Taylors new-era England face Irish ODI challenge

James Taylor leads a much-changed side into what he says is a “new era” for England cricket when they face Ireland in a one-day international at Malahide, near Dublin, on Friday.

After their underwhelming performance at the World Cup, when they lost their four games against Test nations and failed to reach the knockout stage, the England selectors have rung the changes with no fewer than six players in line to make their one-day international debut, five of whom have never represented England in any format.

With regular one-day captain and former Ireland international Eoin Morgan allowed to miss this one-off game to play in the Indian Premier League, Taylor gets the chance to captain his country for the first time.

“It will be a real honour to lead out a young England side and although I have got the job by default because there were a few guys in the West Indies on the Test tour, it is really a special moment,” said Taylor.

“But there are plenty of fresh faces and young, exciting talent. It’s a new era for England cricket, a chance to park the World Cup and look forward to a fresh start.”

Surrey’s Cambridge graduate Zafar Ansari, Kent wicket-keeper batsman Sam Billings, Somerset all-rounder Lewis Gregory, Hampshire batsman James Vince and Northamptonshire all-rounder David Willey are all hoping for an England debut while Surrey’s Jason Roy is, so far, a T20 specialist.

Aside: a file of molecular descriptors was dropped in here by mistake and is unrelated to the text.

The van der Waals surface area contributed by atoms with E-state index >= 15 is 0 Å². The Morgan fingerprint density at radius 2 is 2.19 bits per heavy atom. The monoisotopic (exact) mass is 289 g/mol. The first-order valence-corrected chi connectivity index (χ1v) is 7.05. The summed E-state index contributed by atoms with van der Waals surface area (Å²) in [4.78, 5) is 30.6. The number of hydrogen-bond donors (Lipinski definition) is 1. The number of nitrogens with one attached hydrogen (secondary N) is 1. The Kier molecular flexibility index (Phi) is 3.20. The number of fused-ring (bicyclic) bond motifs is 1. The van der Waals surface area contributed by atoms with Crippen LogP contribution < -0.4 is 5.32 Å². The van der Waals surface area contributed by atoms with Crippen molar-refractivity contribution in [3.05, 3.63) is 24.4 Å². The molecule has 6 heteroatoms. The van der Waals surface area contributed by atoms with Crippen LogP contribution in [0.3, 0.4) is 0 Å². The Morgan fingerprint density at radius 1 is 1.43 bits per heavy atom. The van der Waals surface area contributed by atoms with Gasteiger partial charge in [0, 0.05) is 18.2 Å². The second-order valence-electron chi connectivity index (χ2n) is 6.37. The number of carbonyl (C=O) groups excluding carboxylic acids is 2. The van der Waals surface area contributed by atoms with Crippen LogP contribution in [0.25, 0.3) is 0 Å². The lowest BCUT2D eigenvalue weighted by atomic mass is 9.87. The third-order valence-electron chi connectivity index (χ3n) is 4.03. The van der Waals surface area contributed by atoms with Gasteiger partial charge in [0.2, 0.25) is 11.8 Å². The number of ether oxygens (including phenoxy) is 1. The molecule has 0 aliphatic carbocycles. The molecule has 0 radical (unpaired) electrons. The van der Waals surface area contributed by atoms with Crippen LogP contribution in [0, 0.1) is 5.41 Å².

Meanwhile Adil Rashid and Mark Wood can expect a game after travelling back early from the West Indies, where England could only manage a 1-1 draw against opponents labelled “mediocre” by incoming England and Wales Cricket Board chairman Colin Graves.

– Bracewell on board –

It is also the start of a new era for Ireland but, in contrast to England, their stock continues to rise after victories over Zimbabwe and West Indies at a World Cup where they were only denied a quarter-final place on net run-rate alone.

John Bracewell, the former New Zealand off-spinner who coached his country for five years, including at the 2007 World Cup, started work on Tuesday as Ireland coach in succession to Phil Simmons, now in charge of his native West Indies, but will have an observer role only this week.

Ireland’s 14-man squad, selected before Bracewell’s appointment, has already been reduced by one with the withdrawal of Tim Murtagh with a hamstring injury, further disappointment for the Middlesex seamer who missed the World Cup with a foot problem.

Victory for Ireland would strengthen their case for more international matches, a point made repeatedly by skipper William Porterfield at the World Cup.

“We can play a lot more often,” said Porterfield. “The public in Ireland are crying out for that as well, to see more cricket against the top-ten teams, especially in Ireland.”

Taylor, who played at Malahide in the last game between the teams in 2013, said England faced a “massive test” on Friday.

“It was an exciting game two years ago (at Malahide) but we were four down early (Taylor one of the wickets) and then Eoin Morgan and Ravi Bopara blitzed the ball to all parts and scored two unbelievable hundreds to get us over the line.

“It was a feisty (10,000) crowd and we expect the same atmosphere again.

“Ireland showed the talent they have got at the World Cup against good teams and played really well so we know it will be a massive test, but I have guys behind me who are going to give them a good run for their money.”


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